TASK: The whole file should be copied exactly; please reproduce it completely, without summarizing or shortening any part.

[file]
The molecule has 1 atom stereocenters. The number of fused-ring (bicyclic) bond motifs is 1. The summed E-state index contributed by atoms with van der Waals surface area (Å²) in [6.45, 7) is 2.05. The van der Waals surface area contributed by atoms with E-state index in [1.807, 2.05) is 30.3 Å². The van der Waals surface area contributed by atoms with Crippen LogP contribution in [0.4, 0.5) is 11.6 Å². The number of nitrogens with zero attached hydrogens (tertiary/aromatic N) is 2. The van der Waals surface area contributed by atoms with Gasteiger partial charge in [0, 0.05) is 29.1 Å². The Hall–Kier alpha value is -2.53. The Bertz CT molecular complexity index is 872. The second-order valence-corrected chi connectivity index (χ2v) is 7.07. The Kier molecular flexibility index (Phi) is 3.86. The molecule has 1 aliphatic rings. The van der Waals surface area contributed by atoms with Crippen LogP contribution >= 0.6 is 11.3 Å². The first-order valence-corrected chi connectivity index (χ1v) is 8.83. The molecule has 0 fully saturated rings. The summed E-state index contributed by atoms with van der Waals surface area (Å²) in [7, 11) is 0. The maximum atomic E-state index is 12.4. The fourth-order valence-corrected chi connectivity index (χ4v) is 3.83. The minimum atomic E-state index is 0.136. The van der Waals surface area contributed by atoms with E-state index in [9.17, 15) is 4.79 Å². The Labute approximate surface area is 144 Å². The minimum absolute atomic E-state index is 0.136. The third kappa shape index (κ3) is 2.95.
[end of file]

The molecule has 1 atom stereocenters. The number of fused-ring (bicyclic) bond motifs is 1. The summed E-state index contributed by atoms with van der Waals surface area (Å²) in [6.45, 7) is 2.05. The van der Waals surface area contributed by atoms with E-state index in [1.807, 2.05) is 30.3 Å². The van der Waals surface area contributed by atoms with Crippen LogP contribution in [0.4, 0.5) is 11.6 Å². The number of nitrogens with zero attached hydrogens (tertiary/aromatic N) is 2. The van der Waals surface area contributed by atoms with Gasteiger partial charge in [0, 0.05) is 29.1 Å². The Hall–Kier alpha value is -2.53. The Bertz CT molecular complexity index is 872. The second-order valence-corrected chi connectivity index (χ2v) is 7.07. The Kier molecular flexibility index (Phi) is 3.86. The molecule has 1 aliphatic rings. The van der Waals surface area contributed by atoms with Crippen LogP contribution >= 0.6 is 11.3 Å². The first-order valence-corrected chi connectivity index (χ1v) is 8.83. The molecule has 0 fully saturated rings. The summed E-state index contributed by atoms with van der Waals surface area (Å²) in [7, 11) is 0. The maximum atomic E-state index is 12.4. The fourth-order valence-corrected chi connectivity index (χ4v) is 3.83. The minimum atomic E-state index is 0.136. The van der Waals surface area contributed by atoms with E-state index in [9.17, 15) is 4.79 Å². The Labute approximate surface area is 144 Å². The minimum absolute atomic E-state index is 0.136. The third kappa shape index (κ3) is 2.95.